References and Notes

1. A recent review: Davies HML, Manning JR. Nature. 2008;451:417. [PubMed]
2. a) Wee AGH. Curr Org Syn. 2006:499. b) Taber DF, Stiriba SE. Organic Synthesis Highlights IV. 2000:130.
3. For instance, for allylic substrates: Davies HML, Nikolai J. Org Biomol Chem. 2005;3:4176. [PubMed]
4. a) Taber DF, Malcolm SC. J Org Chem. 1998;63:3717. b) Doyle MP, Dyatkin AB, Roos GHP, Canas F, Pierson DA, Van Basten A, Mueller P, Polleux P. J Am Chem Soc. 1994;116:4507. c) Doyle MP, Westrum LJ, Wolthuis WNE, See MM, Boone WP, Bagheri V, Pearson MM. J Am Chem Soc. 1993;115:958. d) Taber DF, Petty EH. J Org Chem. 1982;47:4808.
5. John JP, Novikov AV. Org Lett. 2007;9:61. [PubMed]
6. Wolckenhauer SA, Devlin AS, Du Bois J. Org Lett. 2007;9:4363. [PubMed]
7. Espino CG, Wehn PM, Chow J, Du Bois J. J Am Chem Soc. 2001;123:6935.
8. Espino CG, Fiori KW, Kim M, Du Bois J. J Am Chem Soc. 2004;126:15378. [PubMed]
9. General procedure for C-H insertion: To the suspension of the catalyst (1 mol %) in CH2Cl2 (or ClCH2CH2Cl, 4 ml/mmol), a solution of the corresponding diazo compound (1 equivalent, 0.1–1 mmol) in CH2Cl2 (or ClCH2CH2Cl, 2 ml/mmol) was added at rt (or reflux) over a period of 1 h using a syringe pump. Upon completion of the addition, the reaction mixture was stirred at rt for additional 8 h. The volatiles were removed under reduced pressure. The crude reaction mixture was separated on silica column (Ethyl Acetate-Hexanes, 0 to 40%). Typically, it was possible to divide the mixture in three parts – the unpolar decomposition products, mixture or various cyclization products, and the more polar six-membered trans-isomer. In some cases, isolation of the cis six-membered product was also possible. The incompletely separated mixture of the cyclization products was dissolved in CH2Cl2 and treated with 1 eqiv of DBU for 24h. 1M HCl was added, and the reaction mixture was stirred for 15 more minutes. The layers were separated, aqueous layer was washed with CH2Cl2, and the combined organic layers were dried and concentrated. The chromatography on silica column (Ethyl Acetate-Hexanes, 0 to 40%) at this point permitted to isolate the trans five-membered product, cis six-membered product, and additional amount of the trans six-membered product, formed by equilibration from the cis-isomer.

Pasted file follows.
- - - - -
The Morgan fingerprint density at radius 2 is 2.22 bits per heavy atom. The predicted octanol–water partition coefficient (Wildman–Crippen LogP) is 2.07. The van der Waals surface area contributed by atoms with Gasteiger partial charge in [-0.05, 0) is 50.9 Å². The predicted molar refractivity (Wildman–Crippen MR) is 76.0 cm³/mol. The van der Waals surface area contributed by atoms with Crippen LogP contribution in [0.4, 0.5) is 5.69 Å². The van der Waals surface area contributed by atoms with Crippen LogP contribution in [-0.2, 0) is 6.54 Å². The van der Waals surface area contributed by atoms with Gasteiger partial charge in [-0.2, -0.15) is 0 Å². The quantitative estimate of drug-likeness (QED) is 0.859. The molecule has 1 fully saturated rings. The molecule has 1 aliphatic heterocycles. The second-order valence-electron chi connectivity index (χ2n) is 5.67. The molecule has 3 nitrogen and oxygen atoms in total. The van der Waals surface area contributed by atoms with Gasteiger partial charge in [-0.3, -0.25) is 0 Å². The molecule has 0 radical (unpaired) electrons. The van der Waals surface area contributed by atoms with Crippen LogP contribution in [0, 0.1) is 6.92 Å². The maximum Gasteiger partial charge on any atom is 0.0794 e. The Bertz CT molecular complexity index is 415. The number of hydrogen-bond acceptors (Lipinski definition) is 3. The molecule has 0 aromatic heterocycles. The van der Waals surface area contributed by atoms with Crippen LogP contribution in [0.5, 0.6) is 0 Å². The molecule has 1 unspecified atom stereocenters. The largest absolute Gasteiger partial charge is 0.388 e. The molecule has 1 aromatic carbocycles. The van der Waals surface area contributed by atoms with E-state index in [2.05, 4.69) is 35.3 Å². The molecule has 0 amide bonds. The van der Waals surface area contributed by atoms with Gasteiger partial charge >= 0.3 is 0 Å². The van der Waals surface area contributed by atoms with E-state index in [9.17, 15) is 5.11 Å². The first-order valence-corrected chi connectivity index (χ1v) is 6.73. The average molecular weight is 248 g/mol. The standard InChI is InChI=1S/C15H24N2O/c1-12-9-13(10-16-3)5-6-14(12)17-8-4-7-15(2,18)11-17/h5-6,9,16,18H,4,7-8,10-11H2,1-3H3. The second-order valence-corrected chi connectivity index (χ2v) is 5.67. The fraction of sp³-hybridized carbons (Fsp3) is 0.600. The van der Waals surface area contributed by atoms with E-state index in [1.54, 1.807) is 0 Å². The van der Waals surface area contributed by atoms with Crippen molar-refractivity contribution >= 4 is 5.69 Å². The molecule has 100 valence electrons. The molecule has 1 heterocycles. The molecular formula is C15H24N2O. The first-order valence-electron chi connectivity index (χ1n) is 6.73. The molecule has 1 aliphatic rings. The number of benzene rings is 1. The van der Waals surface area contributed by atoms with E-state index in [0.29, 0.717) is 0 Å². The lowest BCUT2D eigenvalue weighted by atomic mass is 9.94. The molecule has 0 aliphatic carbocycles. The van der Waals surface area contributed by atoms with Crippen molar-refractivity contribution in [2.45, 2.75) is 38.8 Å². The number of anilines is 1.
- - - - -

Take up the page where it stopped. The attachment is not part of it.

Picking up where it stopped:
10. Physcal data for compounds: Compounds 1, 1.1a, and 3 has been previously reported. 1H and 13C for 3 are provided as they do not appear to have been reported.
Ethyl 2-(butylsulfonyl)acetate (3): colorless oil, 1H NMR (500 MHz, CDCl3): δ 4.26 (q, J=7 Hz, 2H), 3.94 (s, 2H), 3.22–3.26 (m, 2H), 1.81–1.88 (m, 2H), 1.49 (q, J=7.5Hz, 2H), 1.31 (t, J=7Hz, 3H), 0.97 (t, J= 7.5Hz, 3H). 13C NMR (CDCl3, 125 Mhz): δ 163.3, 62.8, 57.5, 53.5, 24.0, 21.8, 14.1, 13.6.
Ethyl 2-(hexan-2-ylsulfonyl)acetate (4): pale yellow oil, 1H NMR (500 MHz, CDCl3): δ 4.27 (q, J=7Hz, 2H), 3.99 (d, J=14.5Hz, 1H), 3.94 (d, J=14.5Hz, 1H), 3.35–3.43 (m, 1H), 1.99–2.07 (m, 1H), 1.52–1.66 (m, 2H), 1.47 (d, J=6.5Hz, 3H), 1.30–1.45 (m, 6H), 1.42 (t, J=6.5Hz), 1.33 (t, J=7Hz), 0.94 (t, J=7Hz, 3H). 13C NMR (CDCl3, 125Mhz): δ 163.3, 62.8, 58.2, 55.2, 28.8, 28.3, 22.6, 14.2, 14.0, 12.9. HRMS (ESI) calcd for C10H24NO4S [M+NH4] 254.1420, found 254.1404.